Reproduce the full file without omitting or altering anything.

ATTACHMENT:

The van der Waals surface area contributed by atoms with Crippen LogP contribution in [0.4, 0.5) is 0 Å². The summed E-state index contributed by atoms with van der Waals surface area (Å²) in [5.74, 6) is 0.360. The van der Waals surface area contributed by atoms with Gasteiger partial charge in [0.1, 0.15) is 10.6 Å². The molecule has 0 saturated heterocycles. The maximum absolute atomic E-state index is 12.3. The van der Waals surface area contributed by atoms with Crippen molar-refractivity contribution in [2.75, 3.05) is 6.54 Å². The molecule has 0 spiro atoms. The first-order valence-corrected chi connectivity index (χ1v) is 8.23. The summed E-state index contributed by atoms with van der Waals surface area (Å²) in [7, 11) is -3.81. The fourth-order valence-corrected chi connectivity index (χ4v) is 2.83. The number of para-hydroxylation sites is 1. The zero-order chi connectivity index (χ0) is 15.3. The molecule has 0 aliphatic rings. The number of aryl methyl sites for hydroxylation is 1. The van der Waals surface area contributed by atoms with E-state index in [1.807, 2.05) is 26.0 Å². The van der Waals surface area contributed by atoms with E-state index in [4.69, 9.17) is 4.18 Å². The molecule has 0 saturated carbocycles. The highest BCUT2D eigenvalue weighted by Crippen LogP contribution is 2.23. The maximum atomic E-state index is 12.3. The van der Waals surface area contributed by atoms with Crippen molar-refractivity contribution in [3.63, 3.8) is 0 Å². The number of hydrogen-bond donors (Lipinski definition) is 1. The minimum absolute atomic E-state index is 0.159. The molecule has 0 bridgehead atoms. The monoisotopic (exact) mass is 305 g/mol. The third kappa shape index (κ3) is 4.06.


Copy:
The van der Waals surface area contributed by atoms with Crippen LogP contribution in [0.4, 0.5) is 0 Å². The summed E-state index contributed by atoms with van der Waals surface area (Å²) in [5.74, 6) is 0.360. The van der Waals surface area contributed by atoms with Gasteiger partial charge in [0.1, 0.15) is 10.6 Å². The molecule has 0 saturated heterocycles. The maximum absolute atomic E-state index is 12.3. The van der Waals surface area contributed by atoms with Crippen molar-refractivity contribution in [2.75, 3.05) is 6.54 Å². The molecule has 0 spiro atoms. The first-order valence-corrected chi connectivity index (χ1v) is 8.23. The summed E-state index contributed by atoms with van der Waals surface area (Å²) in [7, 11) is -3.81. The fourth-order valence-corrected chi connectivity index (χ4v) is 2.83. The number of para-hydroxylation sites is 1. The zero-order chi connectivity index (χ0) is 15.3. The molecule has 0 aliphatic rings. The number of aryl methyl sites for hydroxylation is 1. The van der Waals surface area contributed by atoms with E-state index in [1.807, 2.05) is 26.0 Å². The van der Waals surface area contributed by atoms with E-state index in [4.69, 9.17) is 4.18 Å². The molecule has 0 saturated carbocycles. The highest BCUT2D eigenvalue weighted by Crippen LogP contribution is 2.23. The maximum atomic E-state index is 12.3. The van der Waals surface area contributed by atoms with Crippen molar-refractivity contribution in [3.63, 3.8) is 0 Å². The number of hydrogen-bond donors (Lipinski definition) is 1. The minimum absolute atomic E-state index is 0.159. The molecule has 0 bridgehead atoms. The monoisotopic (exact) mass is 305 g/mol. The third kappa shape index (κ3) is 4.06.